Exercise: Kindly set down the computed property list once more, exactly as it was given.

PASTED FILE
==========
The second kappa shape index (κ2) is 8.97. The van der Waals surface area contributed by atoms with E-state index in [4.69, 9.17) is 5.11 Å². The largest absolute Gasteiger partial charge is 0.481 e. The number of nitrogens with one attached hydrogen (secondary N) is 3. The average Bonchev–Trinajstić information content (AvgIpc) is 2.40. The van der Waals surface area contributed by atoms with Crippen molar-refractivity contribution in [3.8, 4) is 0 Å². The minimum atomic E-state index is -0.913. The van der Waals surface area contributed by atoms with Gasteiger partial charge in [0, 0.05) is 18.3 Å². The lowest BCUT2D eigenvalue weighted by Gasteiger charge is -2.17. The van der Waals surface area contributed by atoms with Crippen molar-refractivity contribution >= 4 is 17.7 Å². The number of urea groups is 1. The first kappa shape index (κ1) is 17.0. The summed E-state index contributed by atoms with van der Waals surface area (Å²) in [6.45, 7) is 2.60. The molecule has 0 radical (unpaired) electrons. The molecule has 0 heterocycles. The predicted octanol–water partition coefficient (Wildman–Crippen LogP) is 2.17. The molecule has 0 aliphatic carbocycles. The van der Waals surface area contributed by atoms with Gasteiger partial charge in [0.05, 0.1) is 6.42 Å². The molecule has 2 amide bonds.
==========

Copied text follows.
The second kappa shape index (κ2) is 8.97. The van der Waals surface area contributed by atoms with E-state index in [4.69, 9.17) is 5.11 Å². The largest absolute Gasteiger partial charge is 0.481 e. The number of nitrogens with one attached hydrogen (secondary N) is 3. The average Bonchev–Trinajstić information content (AvgIpc) is 2.40. The van der Waals surface area contributed by atoms with Crippen molar-refractivity contribution in [3.8, 4) is 0 Å². The minimum atomic E-state index is -0.913. The van der Waals surface area contributed by atoms with Gasteiger partial charge in [0, 0.05) is 18.3 Å². The lowest BCUT2D eigenvalue weighted by Gasteiger charge is -2.17. The van der Waals surface area contributed by atoms with Crippen molar-refractivity contribution >= 4 is 17.7 Å². The number of urea groups is 1. The first kappa shape index (κ1) is 17.0. The summed E-state index contributed by atoms with van der Waals surface area (Å²) in [6.45, 7) is 2.60. The molecule has 0 radical (unpaired) electrons. The molecule has 0 heterocycles. The predicted octanol–water partition coefficient (Wildman–Crippen LogP) is 2.17. The molecule has 0 aliphatic carbocycles. The van der Waals surface area contributed by atoms with Gasteiger partial charge in [0.05, 0.1) is 6.42 Å². The molecule has 2 amide bonds.